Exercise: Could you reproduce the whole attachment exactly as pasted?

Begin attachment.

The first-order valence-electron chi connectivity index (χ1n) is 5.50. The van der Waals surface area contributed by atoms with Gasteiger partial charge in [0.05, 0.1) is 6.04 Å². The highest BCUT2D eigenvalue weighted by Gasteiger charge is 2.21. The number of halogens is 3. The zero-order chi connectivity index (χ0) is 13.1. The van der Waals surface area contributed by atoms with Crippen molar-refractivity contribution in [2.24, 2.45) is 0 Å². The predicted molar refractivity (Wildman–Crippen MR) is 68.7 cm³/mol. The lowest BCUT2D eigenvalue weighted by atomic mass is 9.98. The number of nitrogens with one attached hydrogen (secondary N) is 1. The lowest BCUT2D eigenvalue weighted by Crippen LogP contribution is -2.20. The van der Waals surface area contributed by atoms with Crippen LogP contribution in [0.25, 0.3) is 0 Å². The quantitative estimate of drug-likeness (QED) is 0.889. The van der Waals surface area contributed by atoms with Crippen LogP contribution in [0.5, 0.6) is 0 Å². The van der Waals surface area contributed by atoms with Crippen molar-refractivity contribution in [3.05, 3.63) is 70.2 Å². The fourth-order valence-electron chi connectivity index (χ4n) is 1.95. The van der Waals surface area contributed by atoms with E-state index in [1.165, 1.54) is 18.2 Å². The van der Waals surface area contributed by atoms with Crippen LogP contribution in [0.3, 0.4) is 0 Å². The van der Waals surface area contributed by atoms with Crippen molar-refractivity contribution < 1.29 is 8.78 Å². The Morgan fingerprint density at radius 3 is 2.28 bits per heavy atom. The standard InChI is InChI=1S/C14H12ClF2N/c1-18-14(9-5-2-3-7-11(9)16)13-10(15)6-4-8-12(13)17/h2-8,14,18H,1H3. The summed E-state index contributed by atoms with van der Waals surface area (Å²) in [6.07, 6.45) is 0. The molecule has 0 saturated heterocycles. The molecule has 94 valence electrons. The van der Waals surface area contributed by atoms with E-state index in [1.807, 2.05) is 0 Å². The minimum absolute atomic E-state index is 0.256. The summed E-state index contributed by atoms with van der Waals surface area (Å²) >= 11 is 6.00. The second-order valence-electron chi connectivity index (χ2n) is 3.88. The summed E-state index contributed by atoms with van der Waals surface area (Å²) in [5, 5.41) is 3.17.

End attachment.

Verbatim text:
The first-order valence-electron chi connectivity index (χ1n) is 5.50. The van der Waals surface area contributed by atoms with Gasteiger partial charge in [0.05, 0.1) is 6.04 Å². The highest BCUT2D eigenvalue weighted by Gasteiger charge is 2.21. The number of halogens is 3. The zero-order chi connectivity index (χ0) is 13.1. The van der Waals surface area contributed by atoms with Crippen molar-refractivity contribution in [2.24, 2.45) is 0 Å². The predicted molar refractivity (Wildman–Crippen MR) is 68.7 cm³/mol. The lowest BCUT2D eigenvalue weighted by atomic mass is 9.98. The number of nitrogens with one attached hydrogen (secondary N) is 1. The lowest BCUT2D eigenvalue weighted by Crippen LogP contribution is -2.20. The van der Waals surface area contributed by atoms with Crippen LogP contribution in [0.25, 0.3) is 0 Å². The quantitative estimate of drug-likeness (QED) is 0.889. The van der Waals surface area contributed by atoms with Crippen LogP contribution in [0.5, 0.6) is 0 Å². The van der Waals surface area contributed by atoms with Crippen molar-refractivity contribution in [3.05, 3.63) is 70.2 Å². The fourth-order valence-electron chi connectivity index (χ4n) is 1.95. The van der Waals surface area contributed by atoms with E-state index in [1.165, 1.54) is 18.2 Å². The van der Waals surface area contributed by atoms with Crippen LogP contribution in [0.3, 0.4) is 0 Å². The van der Waals surface area contributed by atoms with Crippen molar-refractivity contribution < 1.29 is 8.78 Å². The Morgan fingerprint density at radius 3 is 2.28 bits per heavy atom. The standard InChI is InChI=1S/C14H12ClF2N/c1-18-14(9-5-2-3-7-11(9)16)13-10(15)6-4-8-12(13)17/h2-8,14,18H,1H3. The summed E-state index contributed by atoms with van der Waals surface area (Å²) in [6.07, 6.45) is 0. The molecule has 0 saturated heterocycles. The molecule has 94 valence electrons. The van der Waals surface area contributed by atoms with E-state index in [1.807, 2.05) is 0 Å². The minimum absolute atomic E-state index is 0.256. The summed E-state index contributed by atoms with van der Waals surface area (Å²) >= 11 is 6.00. The second-order valence-electron chi connectivity index (χ2n) is 3.88. The summed E-state index contributed by atoms with van der Waals surface area (Å²) in [5, 5.41) is 3.17.